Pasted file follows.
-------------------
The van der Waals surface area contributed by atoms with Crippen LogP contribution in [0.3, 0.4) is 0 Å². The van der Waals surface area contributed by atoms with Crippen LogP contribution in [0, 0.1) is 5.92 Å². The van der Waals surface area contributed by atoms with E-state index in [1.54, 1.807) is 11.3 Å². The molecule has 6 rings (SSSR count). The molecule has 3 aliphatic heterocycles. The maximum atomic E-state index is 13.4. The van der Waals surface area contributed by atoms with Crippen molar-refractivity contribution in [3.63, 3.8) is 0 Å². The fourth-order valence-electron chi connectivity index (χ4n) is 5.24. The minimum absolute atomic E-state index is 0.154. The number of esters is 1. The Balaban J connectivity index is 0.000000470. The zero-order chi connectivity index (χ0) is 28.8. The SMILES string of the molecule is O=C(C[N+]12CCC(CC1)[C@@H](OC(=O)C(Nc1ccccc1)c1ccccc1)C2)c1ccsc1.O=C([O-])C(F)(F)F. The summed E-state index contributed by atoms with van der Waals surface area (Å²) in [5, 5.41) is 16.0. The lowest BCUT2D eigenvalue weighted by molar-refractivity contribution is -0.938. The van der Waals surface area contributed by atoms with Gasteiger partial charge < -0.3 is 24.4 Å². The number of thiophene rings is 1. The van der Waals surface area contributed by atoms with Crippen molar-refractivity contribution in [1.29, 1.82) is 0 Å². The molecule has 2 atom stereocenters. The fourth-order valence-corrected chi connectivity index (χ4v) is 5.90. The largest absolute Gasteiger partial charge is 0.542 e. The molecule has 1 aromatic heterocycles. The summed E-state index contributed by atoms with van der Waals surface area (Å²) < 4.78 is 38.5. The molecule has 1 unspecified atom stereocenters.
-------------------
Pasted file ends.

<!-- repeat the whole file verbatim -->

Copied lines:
The van der Waals surface area contributed by atoms with Crippen LogP contribution in [0.3, 0.4) is 0 Å². The van der Waals surface area contributed by atoms with Crippen LogP contribution in [0, 0.1) is 5.92 Å². The van der Waals surface area contributed by atoms with E-state index in [1.54, 1.807) is 11.3 Å². The molecule has 6 rings (SSSR count). The molecule has 3 aliphatic heterocycles. The maximum atomic E-state index is 13.4. The van der Waals surface area contributed by atoms with Crippen molar-refractivity contribution in [3.63, 3.8) is 0 Å². The fourth-order valence-electron chi connectivity index (χ4n) is 5.24. The minimum absolute atomic E-state index is 0.154. The number of esters is 1. The Balaban J connectivity index is 0.000000470. The zero-order chi connectivity index (χ0) is 28.8. The SMILES string of the molecule is O=C(C[N+]12CCC(CC1)[C@@H](OC(=O)C(Nc1ccccc1)c1ccccc1)C2)c1ccsc1.O=C([O-])C(F)(F)F. The summed E-state index contributed by atoms with van der Waals surface area (Å²) in [5, 5.41) is 16.0. The lowest BCUT2D eigenvalue weighted by molar-refractivity contribution is -0.938. The van der Waals surface area contributed by atoms with Gasteiger partial charge < -0.3 is 24.4 Å². The number of thiophene rings is 1. The van der Waals surface area contributed by atoms with Crippen molar-refractivity contribution in [1.29, 1.82) is 0 Å². The molecule has 2 atom stereocenters. The fourth-order valence-corrected chi connectivity index (χ4v) is 5.90. The largest absolute Gasteiger partial charge is 0.542 e. The molecule has 1 aromatic heterocycles. The summed E-state index contributed by atoms with van der Waals surface area (Å²) < 4.78 is 38.5. The molecule has 1 unspecified atom stereocenters.